Once flooded Lake Travis restaurant to reopen

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– A restaurant on Lake Travis is getting ready to reopen after last October’s flood filled the entire building with water. Thursday, Shack 512 will reopen for business in Volente beach. 

One of the main selling points for restaurants along Lake Travis is location, and the closer to the water, the better. That’s why Shack 512 couldn’t be any closer. “It’s a place that everyone on the lake knows about and they love it,” said Harrison Holmes, general manager of Sandy Creek Yacht Club.  

In October, the restaurant’s greatest asset also became its greatest obstacle. “It’s a testament to what water can do, no doubt about that. I didn’t know it could happen that way. I had heard about it, but that was fast,” said Jonathan Silva, owner of Shack 512.  

As flooded rivers flowed downstream into Lake Travis, popular beaches were swallowed whole and only the tin roof of Shack 512 was still visible. Restaurant staff moved everything they could to higher ground. “We had to give some of it up. Couldn’t get everything out,” Silva said.  

As the water receded, it left a few surprises of its own. “There was a dead fish. I don’t know how he didn’t get out, but… Lots of mud, debris, there was tree limbs, there was all sorts of stuff that shouldn’t be in there,” said Holmes.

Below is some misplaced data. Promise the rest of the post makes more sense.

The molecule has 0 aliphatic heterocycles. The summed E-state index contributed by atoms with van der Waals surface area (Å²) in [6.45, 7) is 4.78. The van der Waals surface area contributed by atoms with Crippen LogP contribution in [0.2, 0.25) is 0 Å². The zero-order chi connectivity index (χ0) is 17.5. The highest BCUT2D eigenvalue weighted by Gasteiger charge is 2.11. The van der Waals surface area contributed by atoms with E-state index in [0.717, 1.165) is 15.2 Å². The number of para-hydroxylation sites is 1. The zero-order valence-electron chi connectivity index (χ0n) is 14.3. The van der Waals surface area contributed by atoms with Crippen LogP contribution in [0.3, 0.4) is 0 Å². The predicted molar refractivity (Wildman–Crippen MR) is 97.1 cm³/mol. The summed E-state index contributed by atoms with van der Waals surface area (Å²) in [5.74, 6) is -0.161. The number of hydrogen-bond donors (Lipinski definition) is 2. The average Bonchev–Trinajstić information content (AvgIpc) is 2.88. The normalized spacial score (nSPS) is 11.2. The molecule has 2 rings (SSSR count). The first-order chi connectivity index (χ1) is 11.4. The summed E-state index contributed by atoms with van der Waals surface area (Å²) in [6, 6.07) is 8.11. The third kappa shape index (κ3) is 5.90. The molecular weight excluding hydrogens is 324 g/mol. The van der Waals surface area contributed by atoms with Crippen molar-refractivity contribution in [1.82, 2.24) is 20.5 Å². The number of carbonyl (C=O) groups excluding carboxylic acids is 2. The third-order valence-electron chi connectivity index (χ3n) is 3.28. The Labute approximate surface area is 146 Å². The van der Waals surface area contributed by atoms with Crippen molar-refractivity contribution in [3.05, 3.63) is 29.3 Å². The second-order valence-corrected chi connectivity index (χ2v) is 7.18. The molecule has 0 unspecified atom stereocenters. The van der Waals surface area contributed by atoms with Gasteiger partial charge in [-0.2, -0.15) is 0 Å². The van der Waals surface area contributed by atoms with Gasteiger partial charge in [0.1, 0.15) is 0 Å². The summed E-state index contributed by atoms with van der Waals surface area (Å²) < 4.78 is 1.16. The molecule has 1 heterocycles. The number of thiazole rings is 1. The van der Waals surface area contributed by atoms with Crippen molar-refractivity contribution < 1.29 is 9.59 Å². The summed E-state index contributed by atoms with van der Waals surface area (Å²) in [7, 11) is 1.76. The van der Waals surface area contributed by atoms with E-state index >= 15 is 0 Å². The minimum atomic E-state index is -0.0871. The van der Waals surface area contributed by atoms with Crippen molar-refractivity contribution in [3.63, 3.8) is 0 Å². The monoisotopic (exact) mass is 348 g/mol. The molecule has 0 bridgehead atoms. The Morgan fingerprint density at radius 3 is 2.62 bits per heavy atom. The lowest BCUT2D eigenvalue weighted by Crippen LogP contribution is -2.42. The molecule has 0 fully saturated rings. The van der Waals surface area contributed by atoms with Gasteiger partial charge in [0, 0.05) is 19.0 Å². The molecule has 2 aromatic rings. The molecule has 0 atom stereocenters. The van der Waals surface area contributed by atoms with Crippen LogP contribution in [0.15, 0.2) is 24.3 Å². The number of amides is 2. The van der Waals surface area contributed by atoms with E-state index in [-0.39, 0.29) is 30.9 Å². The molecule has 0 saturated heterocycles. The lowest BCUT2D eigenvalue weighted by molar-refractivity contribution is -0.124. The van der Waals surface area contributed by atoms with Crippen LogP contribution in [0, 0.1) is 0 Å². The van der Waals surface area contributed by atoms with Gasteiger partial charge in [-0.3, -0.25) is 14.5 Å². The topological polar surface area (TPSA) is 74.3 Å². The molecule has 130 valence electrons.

Luckily, the Shack’s location also put it in the center of a caring community. “I would guess that every single person who lives in Volente called me and asked, ‘Can we come help you?’” Silva said. 

Neighbors immediately teamed up with Shack 512 staff to begin to rebuild. 

“I’m grateful we got out of there and we got a lot of help, whole bunch of people showed up, a lot of marina guests came and helped out, just asked, ‘Can we help you get stuff out of here?’ And that’s really what kept us alive, makes it to where we can come back,” said Silva.  

Four months later, the tables are set for a comeback and, thanks to a paint job and renovated floors, the view is even better than before. “We know it wouldn’t be the same lake without it, so that’s why it was so important to bring it back,” Holmes said. 


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